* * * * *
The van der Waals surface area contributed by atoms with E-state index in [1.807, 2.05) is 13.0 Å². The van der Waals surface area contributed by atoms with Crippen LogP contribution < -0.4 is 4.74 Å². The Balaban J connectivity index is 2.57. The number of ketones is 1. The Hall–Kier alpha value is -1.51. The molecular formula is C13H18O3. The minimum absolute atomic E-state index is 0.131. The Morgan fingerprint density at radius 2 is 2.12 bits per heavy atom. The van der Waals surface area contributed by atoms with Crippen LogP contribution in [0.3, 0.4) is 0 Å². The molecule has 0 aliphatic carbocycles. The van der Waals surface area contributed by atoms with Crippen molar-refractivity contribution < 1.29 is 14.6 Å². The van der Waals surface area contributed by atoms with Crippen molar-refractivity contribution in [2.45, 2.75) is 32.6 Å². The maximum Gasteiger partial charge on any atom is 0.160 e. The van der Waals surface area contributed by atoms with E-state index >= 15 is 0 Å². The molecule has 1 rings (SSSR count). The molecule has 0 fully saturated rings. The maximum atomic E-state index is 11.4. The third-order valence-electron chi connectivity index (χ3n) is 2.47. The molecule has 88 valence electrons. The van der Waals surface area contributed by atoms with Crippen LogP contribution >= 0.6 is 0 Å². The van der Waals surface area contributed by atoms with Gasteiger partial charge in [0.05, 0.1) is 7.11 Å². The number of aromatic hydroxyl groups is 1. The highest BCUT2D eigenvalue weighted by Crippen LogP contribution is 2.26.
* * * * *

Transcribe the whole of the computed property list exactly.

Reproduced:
The van der Waals surface area contributed by atoms with E-state index in [1.807, 2.05) is 13.0 Å². The van der Waals surface area contributed by atoms with Crippen LogP contribution < -0.4 is 4.74 Å². The Balaban J connectivity index is 2.57. The number of ketones is 1. The Hall–Kier alpha value is -1.51. The molecular formula is C13H18O3. The minimum absolute atomic E-state index is 0.131. The Morgan fingerprint density at radius 2 is 2.12 bits per heavy atom. The van der Waals surface area contributed by atoms with Crippen LogP contribution in [0.3, 0.4) is 0 Å². The molecule has 0 aliphatic carbocycles. The van der Waals surface area contributed by atoms with Crippen molar-refractivity contribution < 1.29 is 14.6 Å². The van der Waals surface area contributed by atoms with Crippen molar-refractivity contribution in [2.45, 2.75) is 32.6 Å². The maximum Gasteiger partial charge on any atom is 0.160 e. The van der Waals surface area contributed by atoms with E-state index >= 15 is 0 Å². The molecule has 1 rings (SSSR count). The molecule has 0 fully saturated rings. The maximum atomic E-state index is 11.4. The third-order valence-electron chi connectivity index (χ3n) is 2.47. The molecule has 88 valence electrons. The van der Waals surface area contributed by atoms with Crippen LogP contribution >= 0.6 is 0 Å². The van der Waals surface area contributed by atoms with Gasteiger partial charge in [0.05, 0.1) is 7.11 Å². The number of aromatic hydroxyl groups is 1. The highest BCUT2D eigenvalue weighted by Crippen LogP contribution is 2.26.